One of our own missionaries who went to India within the last year, before going gave nearly all he had ($1,000) to our Annuity Loan Fund. These cases indicate the true relation of these two great causes to each other, and the proper feeling to be cultivated toward them. The work of Church Extension cannot be carried forward in the home field without that of the Missionary Society, and the work of the Missionary Society is aided and strengthened by it; and by the united work of the two the Church is greatly strengthened for its work in foreign fields.

The Church is one, and its work is one—the conquest of the world for Christ. Let each and every branch of the Church, with every organized agency of power, move forward in the unity of the spirit, in the bonds of peace,” until the earth shall be full of the glory of the Lord.

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WESLEYANISM, or Methodism, is coming to be regarded by the
more thoughtful and philosophical minds“ as one of the series
of events through the medium of which Christianity has from
the apostolic age continued to work its way onward toward its
destined issue—the subjugation of the human family, and the
universality of a pure religion.” If this judgment be the true
one, the future may be expected to unfold other and more
striking agencies to that grand ultimate in the history of Chris-
tianity than Lutheranism or Wesleyanism. The watchman,
therefore, with patience and faith should toil, and wait the
movements of that One “who worketh all things after the
counsel of his own will."

To perpetuate the revival of which Wesley, Asbury, and
others were the favored instruments, it became necessary to
adopt methods of action and forms of order and government.
For this work they appear to have been as strangely endowed
or qualified as for the higher one with which they were, in the
order of Providence, intrusted. And hence, not only is Meth-
odism held in its life-force to be from God, but the great out-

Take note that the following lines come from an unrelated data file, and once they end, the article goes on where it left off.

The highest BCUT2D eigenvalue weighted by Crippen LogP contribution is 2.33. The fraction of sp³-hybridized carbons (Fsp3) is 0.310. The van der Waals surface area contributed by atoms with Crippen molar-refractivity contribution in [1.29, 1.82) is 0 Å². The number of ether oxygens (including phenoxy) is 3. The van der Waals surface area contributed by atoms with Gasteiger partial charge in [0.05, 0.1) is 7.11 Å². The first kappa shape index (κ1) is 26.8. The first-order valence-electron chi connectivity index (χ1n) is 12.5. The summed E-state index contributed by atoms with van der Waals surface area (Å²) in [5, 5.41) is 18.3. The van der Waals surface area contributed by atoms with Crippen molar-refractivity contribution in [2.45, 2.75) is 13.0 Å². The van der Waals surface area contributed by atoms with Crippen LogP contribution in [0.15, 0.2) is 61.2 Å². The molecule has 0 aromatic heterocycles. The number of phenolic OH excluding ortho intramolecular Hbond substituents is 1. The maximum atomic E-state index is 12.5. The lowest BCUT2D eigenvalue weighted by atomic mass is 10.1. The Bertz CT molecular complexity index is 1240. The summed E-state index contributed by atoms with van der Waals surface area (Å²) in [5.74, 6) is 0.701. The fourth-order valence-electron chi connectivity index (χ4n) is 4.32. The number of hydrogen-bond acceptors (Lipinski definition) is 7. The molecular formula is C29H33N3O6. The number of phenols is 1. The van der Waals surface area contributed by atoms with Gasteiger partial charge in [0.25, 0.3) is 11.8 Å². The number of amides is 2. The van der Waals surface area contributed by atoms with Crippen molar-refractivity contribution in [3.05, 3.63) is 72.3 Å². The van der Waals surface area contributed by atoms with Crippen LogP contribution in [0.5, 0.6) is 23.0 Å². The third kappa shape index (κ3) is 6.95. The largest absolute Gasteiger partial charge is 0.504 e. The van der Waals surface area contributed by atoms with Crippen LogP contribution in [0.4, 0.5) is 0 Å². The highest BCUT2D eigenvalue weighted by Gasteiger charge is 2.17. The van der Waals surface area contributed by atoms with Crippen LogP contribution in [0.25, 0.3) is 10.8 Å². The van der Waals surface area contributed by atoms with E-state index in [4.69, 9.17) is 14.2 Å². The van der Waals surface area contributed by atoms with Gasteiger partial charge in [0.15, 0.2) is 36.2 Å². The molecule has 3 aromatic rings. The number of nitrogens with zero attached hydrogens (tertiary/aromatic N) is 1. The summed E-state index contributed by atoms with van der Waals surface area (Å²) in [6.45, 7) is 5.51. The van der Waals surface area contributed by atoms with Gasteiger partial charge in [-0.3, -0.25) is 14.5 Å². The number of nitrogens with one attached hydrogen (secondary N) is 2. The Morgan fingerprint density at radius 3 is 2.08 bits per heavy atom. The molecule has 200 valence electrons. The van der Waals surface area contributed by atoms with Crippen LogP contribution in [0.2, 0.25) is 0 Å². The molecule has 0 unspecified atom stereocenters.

lines of the system of government or church authority by which
this life has been organized and developed, are of providential
designation. Of these forms may be named the itinerancy-
the itinerant episcopacy, itinerant presiding eldership, and
itinerant pastorate ; the lay ministry; the class organizations
and leaderships, and the love-feasts; these features of church
economy, adopted under divine designation in connection with
the great outflow of salvation under the preaching of these men
of God, should not be dispensed with until it becomes clear
that as agencies they have accomplished their ministry.

If, therefore, providential designation with any degree of propriety can be pleaded for these features of Methodist church economy, the great men of Methodism ought to be a little wary as to how they lay hands upon them with the view of either their modification or expulsion from the system.

The same principle, namely, divine designation, should be recognized in the adoption of any new measure vitally affecting


the economy of Methodism. No measure of importance should be incorporated into the economy of the Church unless it has become clear that it is both fit and necessary, and will promote the great end of carrying the Church forward in her mission of salvation.

In the light of this principle, and of the facts by which it has been illustrated, the question, Has the hand of God been in the recent measures by which biblical institutes and lay representation have been interpolated into the economy of the Church? becomes a study of no little interest. The general culture of the masses of the people, requiring a more thoroughly cultivated evangelism on the part of the ministry, and the piety, fidelity, intelligence, wealth, and beneficence of large numbers of laymen, and their love for and thorongh loyalty to the Church which has been the agent of their salvation, with their manifested desire for her advancement, would indicate the affirmative of this. Minor matters, proper and useful in all church organizations, may not be of such high import, and consequently may not require such care and scrutiny in connection with their adoption, and, being adopted, may more speedily pass away.